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What is Amblyopia?

Amblyopia, commonly known as lazy eye, is the condition noted by reduced vision developed when the brain does not fully acknowledge the images seen by the amblyopic eye. This almost always affects only one eye but may manifest with reduction of vision in both eyes. In Hong Kong, it is estimated that 2% to 4% of children under six have some form of amblyopia. Generally speaking, children’s vision between the age of 4 and 5 is similar to adults, as their eyes have developed to structural maturity. However, once the eyes fail to provide a clear image to the brain during visual development, the lack of stimulation causes the brain to be under-stimulated and stays at a low level resulting in amblyopia.

Amblyopia is one of the leading causes of decreased vision among children. The good news is that early diagnosis and treatment before the age of 8 can usually prevent long-term vision problems. Untreated lazy eye(s) can cause permanent loss of vision in the affected eye(s).


It is difficult for children to vocalize their amblyopia condition, partly as they may have become accustomed to using the dominant eye. Behaviors may evolve such as looking objects with an abnormal head posture (face turn, head tilt), squinting or objecting to occlusion of their dominant eye.

If in doubt, it is advisable to bring your child for an eye examination as soon as possible. Timing is key. The opportunity for treating amblyopia before the age of 8 is much better; the younger your child the higher the chance of success in visual correction.

Case Scenario

Isaac, a 4-year-old boy, was noted by his parents to have messy handwriting and no interest in reading. Doing homework was a nightmare for the whole family. He would scribble all over his workbook, driving his parents mad. At first, his parents were worried about his lack of focus and poor learning attitude. After Isaac’s repeated “I can’t see at all” complaints while doing homework, his parents decided to bring him to the ophthalmologist. After a comprehensive examination, the doctor diagnosed amblyopia in both of his eyes. Isaac’s vision had affected his ability and interest in learning and reading.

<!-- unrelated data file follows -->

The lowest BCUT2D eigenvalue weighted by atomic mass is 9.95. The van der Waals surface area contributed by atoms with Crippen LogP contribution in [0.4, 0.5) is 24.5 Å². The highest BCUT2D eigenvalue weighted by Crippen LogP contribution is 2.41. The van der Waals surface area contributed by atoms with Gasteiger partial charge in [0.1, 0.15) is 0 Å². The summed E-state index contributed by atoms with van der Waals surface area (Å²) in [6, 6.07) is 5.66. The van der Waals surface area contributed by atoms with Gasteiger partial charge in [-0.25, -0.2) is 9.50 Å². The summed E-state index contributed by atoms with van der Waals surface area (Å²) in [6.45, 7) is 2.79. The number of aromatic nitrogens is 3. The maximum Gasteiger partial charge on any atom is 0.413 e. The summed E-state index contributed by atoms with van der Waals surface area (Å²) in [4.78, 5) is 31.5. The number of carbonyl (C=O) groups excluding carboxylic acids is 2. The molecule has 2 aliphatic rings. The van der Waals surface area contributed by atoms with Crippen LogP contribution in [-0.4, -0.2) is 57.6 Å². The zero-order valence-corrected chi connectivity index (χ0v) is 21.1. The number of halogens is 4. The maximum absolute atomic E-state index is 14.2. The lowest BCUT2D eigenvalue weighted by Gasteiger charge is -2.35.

With professional support and treatment, the parents and medical staff could now work together to help Isaac. Isaac started wearing spectacles to correct his prescription. A few months later, he started patching exercises for both eyes, alternating left and right on alternate days.

After 6 months, Isaac’s vision improved significantly and he was able to properly complete his homework to his parents’ delight. This effect is expected to persist to adulthood.


The difference between amblyopia and ordinary shortsighted / longsighted is that amblyopia cannot be remedied by spectacles immediately. Luckily with appropriate visual rehabilitation, vision can be optimized and commonly revert back to normal range. 

If amblyopia is diagnosed, the treatment plan needs to be determined according to the patient’s situation. In general, spectacles should first be worn to adjust the prescription, followed by patching exercises to train the less dominant eye. Patching may show an improvement in as short as a few months.

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